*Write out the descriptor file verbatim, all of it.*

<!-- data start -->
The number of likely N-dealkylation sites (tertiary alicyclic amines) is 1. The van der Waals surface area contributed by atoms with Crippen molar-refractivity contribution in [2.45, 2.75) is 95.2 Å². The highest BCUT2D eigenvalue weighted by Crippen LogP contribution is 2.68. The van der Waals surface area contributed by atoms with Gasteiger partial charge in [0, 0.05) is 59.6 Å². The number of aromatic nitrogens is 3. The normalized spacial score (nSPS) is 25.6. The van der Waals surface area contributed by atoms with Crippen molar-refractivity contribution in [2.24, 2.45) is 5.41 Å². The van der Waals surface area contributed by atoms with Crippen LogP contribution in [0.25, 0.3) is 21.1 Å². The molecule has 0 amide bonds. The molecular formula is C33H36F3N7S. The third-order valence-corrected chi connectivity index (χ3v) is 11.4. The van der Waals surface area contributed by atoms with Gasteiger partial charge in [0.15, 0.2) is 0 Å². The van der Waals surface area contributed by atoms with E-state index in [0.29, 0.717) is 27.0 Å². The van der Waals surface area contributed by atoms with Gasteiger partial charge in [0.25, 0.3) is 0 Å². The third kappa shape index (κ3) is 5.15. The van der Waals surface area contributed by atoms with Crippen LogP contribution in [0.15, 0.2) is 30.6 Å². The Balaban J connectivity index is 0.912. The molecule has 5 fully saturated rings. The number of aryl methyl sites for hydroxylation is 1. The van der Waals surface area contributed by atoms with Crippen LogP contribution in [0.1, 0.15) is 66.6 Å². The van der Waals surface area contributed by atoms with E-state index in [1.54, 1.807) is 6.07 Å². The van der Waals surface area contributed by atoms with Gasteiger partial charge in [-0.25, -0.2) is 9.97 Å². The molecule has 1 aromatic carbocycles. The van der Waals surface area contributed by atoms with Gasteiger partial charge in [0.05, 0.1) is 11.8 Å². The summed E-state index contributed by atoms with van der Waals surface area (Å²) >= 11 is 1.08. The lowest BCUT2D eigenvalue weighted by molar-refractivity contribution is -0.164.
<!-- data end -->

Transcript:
The number of likely N-dealkylation sites (tertiary alicyclic amines) is 1. The van der Waals surface area contributed by atoms with Crippen molar-refractivity contribution in [2.45, 2.75) is 95.2 Å². The highest BCUT2D eigenvalue weighted by Crippen LogP contribution is 2.68. The van der Waals surface area contributed by atoms with Gasteiger partial charge in [0, 0.05) is 59.6 Å². The number of aromatic nitrogens is 3. The normalized spacial score (nSPS) is 25.6. The van der Waals surface area contributed by atoms with Crippen molar-refractivity contribution in [2.24, 2.45) is 5.41 Å². The van der Waals surface area contributed by atoms with Crippen LogP contribution in [0.25, 0.3) is 21.1 Å². The molecule has 0 amide bonds. The molecular formula is C33H36F3N7S. The third-order valence-corrected chi connectivity index (χ3v) is 11.4. The van der Waals surface area contributed by atoms with Gasteiger partial charge in [0.15, 0.2) is 0 Å². The van der Waals surface area contributed by atoms with E-state index in [0.29, 0.717) is 27.0 Å². The van der Waals surface area contributed by atoms with Gasteiger partial charge in [0.25, 0.3) is 0 Å². The third kappa shape index (κ3) is 5.15. The van der Waals surface area contributed by atoms with Crippen LogP contribution in [0.15, 0.2) is 30.6 Å². The Balaban J connectivity index is 0.912. The molecule has 5 fully saturated rings. The number of aryl methyl sites for hydroxylation is 1. The van der Waals surface area contributed by atoms with Crippen LogP contribution in [0.1, 0.15) is 66.6 Å². The van der Waals surface area contributed by atoms with E-state index in [1.54, 1.807) is 6.07 Å². The van der Waals surface area contributed by atoms with Gasteiger partial charge in [-0.25, -0.2) is 9.97 Å². The molecule has 1 aromatic carbocycles. The van der Waals surface area contributed by atoms with Gasteiger partial charge in [0.05, 0.1) is 11.8 Å². The summed E-state index contributed by atoms with van der Waals surface area (Å²) >= 11 is 1.08. The lowest BCUT2D eigenvalue weighted by molar-refractivity contribution is -0.164.